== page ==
■On April 2, 1985, a man’s body was discovered in the woods off Route 301 in Philipstown, near Canopus Lake and the Appalachian Trail. He was white, possibly 27 to 35, and about 5 feet, 10 inches tall. He had brown hair, no identification and only a few belongings, including a comb, dental floss and two laminated cards: “The Cross in My Pocket” and “God Loves CBers.” Anyone with information can contact the state police at 845-298-0952 and reference case 3032562.
■ On Oct. 9, 1995, the body of a Black or Hispanic male was found in the woods adjacent to the Garden Street School in Brewster. His death was ruled a suicide because of wounds to his wrists. He was in his 40s; 5 feet, 9 inches tall; weighed 165 pounds; and had brown eyes. He was well-groomed; clean-shaven; with short black hair and a slightly gray, receding hairline; a mole on the right side of his face near his nose; a medium, brown-skinned complexion; and perfect teeth. He was wearing brown leather Dockers penny loafers, dress socks, tan Hagger pants (33 waist, 30 length), two plaid button-down shirts; and a gold-chained crucifix necklace. He was last seen on Oct. 7 buying two expensive blankets at a curtain shop in New Rochelle. It is believed he traveled to Brewster on Metro-North. Anyone with information can contact the state police at 845-677-7300 and reference case 3020193.
■ On Oct. 13, 2007, a woman’s body was found on Mount Taurus (“Bull Hill”) about 1½ miles from Breakneck. She was white with brown, shoulder-length hair; 5 feet, 6 inches tall and weighed 125 to 135 pounds. She was probably born between 1942 and 1962 (45 to 65 years old). She was wearing blue Cavaricci jeans, a blue sweatshirt, a black sweater, black Reebok high-top sneakers and sunglasses. Anyone with information can contact the state police at 845-786-2781 and reference case KSPK00577.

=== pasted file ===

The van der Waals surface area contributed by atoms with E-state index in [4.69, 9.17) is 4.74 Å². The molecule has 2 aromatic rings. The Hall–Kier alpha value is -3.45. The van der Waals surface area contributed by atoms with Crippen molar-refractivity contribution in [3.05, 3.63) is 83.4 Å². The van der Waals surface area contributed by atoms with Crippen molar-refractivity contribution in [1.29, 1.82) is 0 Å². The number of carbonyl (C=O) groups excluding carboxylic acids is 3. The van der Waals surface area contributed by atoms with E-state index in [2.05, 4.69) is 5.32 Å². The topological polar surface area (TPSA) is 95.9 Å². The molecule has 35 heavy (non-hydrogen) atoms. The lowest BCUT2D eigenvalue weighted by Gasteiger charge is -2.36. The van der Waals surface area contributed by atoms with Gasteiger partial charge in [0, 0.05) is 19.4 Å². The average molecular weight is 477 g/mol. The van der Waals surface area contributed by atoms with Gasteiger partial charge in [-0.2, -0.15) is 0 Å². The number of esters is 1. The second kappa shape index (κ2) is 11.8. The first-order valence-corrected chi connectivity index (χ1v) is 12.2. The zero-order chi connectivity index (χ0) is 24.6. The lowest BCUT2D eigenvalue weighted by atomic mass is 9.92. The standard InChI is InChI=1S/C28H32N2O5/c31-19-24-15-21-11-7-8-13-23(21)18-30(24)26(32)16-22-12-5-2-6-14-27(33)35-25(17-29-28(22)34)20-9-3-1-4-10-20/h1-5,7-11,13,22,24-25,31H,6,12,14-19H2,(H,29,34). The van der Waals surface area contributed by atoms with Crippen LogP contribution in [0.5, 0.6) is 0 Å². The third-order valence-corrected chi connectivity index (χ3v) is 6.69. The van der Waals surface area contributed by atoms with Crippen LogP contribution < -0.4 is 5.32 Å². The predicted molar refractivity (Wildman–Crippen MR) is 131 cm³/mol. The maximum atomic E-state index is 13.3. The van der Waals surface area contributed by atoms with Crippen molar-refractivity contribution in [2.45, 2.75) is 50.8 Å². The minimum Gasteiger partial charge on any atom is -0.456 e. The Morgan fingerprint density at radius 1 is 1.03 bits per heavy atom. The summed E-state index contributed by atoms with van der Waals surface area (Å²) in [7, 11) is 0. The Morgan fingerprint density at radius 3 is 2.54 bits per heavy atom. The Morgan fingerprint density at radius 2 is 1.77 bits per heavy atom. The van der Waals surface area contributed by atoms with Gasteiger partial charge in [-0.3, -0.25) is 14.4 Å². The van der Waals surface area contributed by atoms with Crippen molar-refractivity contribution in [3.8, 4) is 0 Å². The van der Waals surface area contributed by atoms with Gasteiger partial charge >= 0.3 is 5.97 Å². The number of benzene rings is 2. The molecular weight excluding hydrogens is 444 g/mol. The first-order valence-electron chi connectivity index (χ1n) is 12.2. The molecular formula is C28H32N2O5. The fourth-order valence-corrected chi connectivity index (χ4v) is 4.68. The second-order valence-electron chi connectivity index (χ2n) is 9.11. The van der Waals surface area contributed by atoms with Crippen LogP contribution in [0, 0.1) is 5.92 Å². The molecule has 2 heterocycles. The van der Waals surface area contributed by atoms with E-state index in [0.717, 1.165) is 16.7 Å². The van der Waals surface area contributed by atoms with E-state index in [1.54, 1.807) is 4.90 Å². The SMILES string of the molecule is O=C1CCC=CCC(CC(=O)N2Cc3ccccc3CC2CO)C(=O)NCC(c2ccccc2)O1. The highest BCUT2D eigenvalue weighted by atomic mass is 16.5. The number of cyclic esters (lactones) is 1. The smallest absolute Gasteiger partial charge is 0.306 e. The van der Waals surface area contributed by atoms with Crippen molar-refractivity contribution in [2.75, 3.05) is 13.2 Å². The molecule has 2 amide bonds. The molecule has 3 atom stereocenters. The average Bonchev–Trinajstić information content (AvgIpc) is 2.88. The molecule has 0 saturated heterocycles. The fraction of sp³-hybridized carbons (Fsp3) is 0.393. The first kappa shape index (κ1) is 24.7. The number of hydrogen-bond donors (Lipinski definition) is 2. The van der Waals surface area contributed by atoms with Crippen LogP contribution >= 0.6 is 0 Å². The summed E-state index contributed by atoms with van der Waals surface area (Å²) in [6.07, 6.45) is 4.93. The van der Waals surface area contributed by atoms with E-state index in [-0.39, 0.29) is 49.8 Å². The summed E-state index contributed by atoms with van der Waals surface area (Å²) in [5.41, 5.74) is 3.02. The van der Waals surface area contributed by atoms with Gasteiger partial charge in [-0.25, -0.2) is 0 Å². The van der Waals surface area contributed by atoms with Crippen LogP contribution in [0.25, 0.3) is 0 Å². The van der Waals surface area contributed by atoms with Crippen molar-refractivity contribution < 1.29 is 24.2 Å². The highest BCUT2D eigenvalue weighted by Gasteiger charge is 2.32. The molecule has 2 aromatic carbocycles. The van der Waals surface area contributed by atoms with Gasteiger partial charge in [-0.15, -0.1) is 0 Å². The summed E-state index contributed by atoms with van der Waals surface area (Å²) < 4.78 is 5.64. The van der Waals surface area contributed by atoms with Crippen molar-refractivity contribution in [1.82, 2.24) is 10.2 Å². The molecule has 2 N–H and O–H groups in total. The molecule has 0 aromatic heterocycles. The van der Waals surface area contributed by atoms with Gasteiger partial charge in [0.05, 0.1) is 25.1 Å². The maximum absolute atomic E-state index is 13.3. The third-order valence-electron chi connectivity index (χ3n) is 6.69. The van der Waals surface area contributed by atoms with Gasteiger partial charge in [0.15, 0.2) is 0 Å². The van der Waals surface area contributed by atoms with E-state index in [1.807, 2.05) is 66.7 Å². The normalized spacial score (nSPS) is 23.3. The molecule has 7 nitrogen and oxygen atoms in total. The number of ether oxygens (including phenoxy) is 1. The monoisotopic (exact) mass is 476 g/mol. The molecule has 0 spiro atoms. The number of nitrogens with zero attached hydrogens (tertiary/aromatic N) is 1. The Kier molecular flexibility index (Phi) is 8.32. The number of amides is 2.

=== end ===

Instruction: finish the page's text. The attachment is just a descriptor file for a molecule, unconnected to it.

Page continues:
While the state police continued working to identify the remains, New York City officers investigated a missing-persons report filed by Papalardo-Blake’s son, Pat. “She would never leave like that, without telling us where she was going,” he told them, according to news reports.
Earlier this year, using the profile that scientists at Othram created, the FBI found a lead that it shared with the state police. Investigators from Troop K, based in Poughkeepsie, identified Papalardo-Blake in May. She was 44 when she died.
“Degradation isn’t the issue,” said Mittelman. “We’re able to identify victims that are found in sewage tanks and at the bottom of lakes, and chemically treated evidence with formaldehyde — I mean, anything you can think of.”
When Papalardo-Blake disappeared, her estranged husband, Rick Blake, became an immediate suspect. Six months later, he remarried, to his fourth wife, Maryann. (At the time of Blake’s arrest in 1982, according to a news coverage, his first wife was reported to have died of natural causes and his second wife was living in Canada.)
In 1982, police charged Rick Blake with strangling Maryann, whose nude and toothless body (she had worn dentures) was found Aug. 5, 1982, wrapped in a sheet in the parking lot at Green Acres Shopping Center in Valley Stream. A Nassau County detective testified at his trial that Blake, when arrested, said: “Thank God, it’s over.”
He was convicted of second-degree murder in 1984 and sentenced to 20 years to life. At the time of the verdict, Anne Papalardo-Blake’s disappearance remained unsolved. According to Robert Walford, the lead detective in Maryann Blake’s killing: “The fact that we knew about the third wife and could do nothing about it [because a body had not been found], added to the need to prosecute this case.”
Rick Blake was imprisoned at the Green Haven Correctional Facility in Stormville when he died in January 2005 at age 71. Despite his death, state police investigators with Troop K are still asking anyone with information to contact them at 845-677-7300 and reference case 3020974.
“I don’t want to compromise the investigation, but I can say that it was most likely somebody who was close to her,” said Donnelly.